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Published on May 01, 2019

ABCDE of Skin Cancer

ABCDE Skin Cancer

Skin cancer is the most common form of cancer in the world. It is important that you can identify any skin growths and/or spots on your skin that may be harmful and get them checked.

The 3 most common types of skin cancer are:

  • basal cell carcinoma
  • squamous cell carcinoma
  • malignant melanoma

Basal cell is most common, but the most serious type is melanoma. Due largely to tanning bed use, young women are one of the fastest growing populations for a skin cancer diagnosis. No tanning bed exposure is safe.

Natalie Depcik-Smith, MD, medical director of the Melanoma Program at the Cone Health Cancer Center discussed the ABCDE method of identifying unusual moles and growths on Fox 8 News.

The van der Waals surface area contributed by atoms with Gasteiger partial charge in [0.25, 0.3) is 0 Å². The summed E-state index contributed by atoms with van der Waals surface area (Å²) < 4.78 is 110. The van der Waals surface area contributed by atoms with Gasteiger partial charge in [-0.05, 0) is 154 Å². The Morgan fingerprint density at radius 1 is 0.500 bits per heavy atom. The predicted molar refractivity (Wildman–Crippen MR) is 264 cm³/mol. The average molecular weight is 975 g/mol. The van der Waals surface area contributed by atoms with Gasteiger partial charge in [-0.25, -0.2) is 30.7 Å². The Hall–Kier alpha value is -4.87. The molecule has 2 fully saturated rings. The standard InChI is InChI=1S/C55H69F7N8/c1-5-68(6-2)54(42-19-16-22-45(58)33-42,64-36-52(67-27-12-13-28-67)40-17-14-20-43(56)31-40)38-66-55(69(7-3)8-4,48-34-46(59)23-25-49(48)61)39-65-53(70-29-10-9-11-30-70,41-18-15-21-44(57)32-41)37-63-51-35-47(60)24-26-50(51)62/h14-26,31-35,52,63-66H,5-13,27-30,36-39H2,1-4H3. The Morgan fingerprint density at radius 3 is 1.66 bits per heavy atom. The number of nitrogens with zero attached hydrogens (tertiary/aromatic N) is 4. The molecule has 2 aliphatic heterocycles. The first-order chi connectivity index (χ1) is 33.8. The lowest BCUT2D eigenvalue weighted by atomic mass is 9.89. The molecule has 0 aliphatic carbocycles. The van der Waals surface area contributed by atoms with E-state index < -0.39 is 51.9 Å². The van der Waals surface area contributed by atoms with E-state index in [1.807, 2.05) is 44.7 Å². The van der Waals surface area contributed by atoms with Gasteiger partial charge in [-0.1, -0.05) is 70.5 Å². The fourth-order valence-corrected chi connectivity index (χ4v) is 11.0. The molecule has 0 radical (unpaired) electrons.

Identifying Moles and Growths

ABCDE of MelanomaIndividuals should examine their skin for a new spot, bump or growth that itches, burns, bleeds or changes color or size. Use the ABCDE guidelines when examining moles.

A – Asymmetry: Different from one side to the next.

B – Border irregularity: Melanoma lesions usually have irregular borders that are difficult to define.

C – Color: Variation and/or change.

D – Diameter: More than 6 mm (end of a pen tip) and/or change in diameter.

E – Evolving: This has become the most important factor to consider when it comes to diagnosing a melanoma. If a mole is changing, it’s concerning.

You know your skin better than anyone else. Check for things that weren’t there before and bring them to your doctor’s attention.

The Cone Health Cancer Center has developed the Multidisciplinary Melanoma Program to help melanoma patients through diagnosis and treatment, close to home. Like all cancer, the sooner it’s detected, the better the treatment outcomes. If caught early, most small melanomas can be treated in your dermatologist’s office. There are better treatment outcomes now, more than ever, due to advances in molecular therapy.

Natalie Depcik-Smith, MD, is a dermatopathologist in Greensboro and the medical director of the Melanoma Program at the Cone Health Cancer Center. Depcik-Smith has extensive experience in cancer research and skin cancer diagnosis.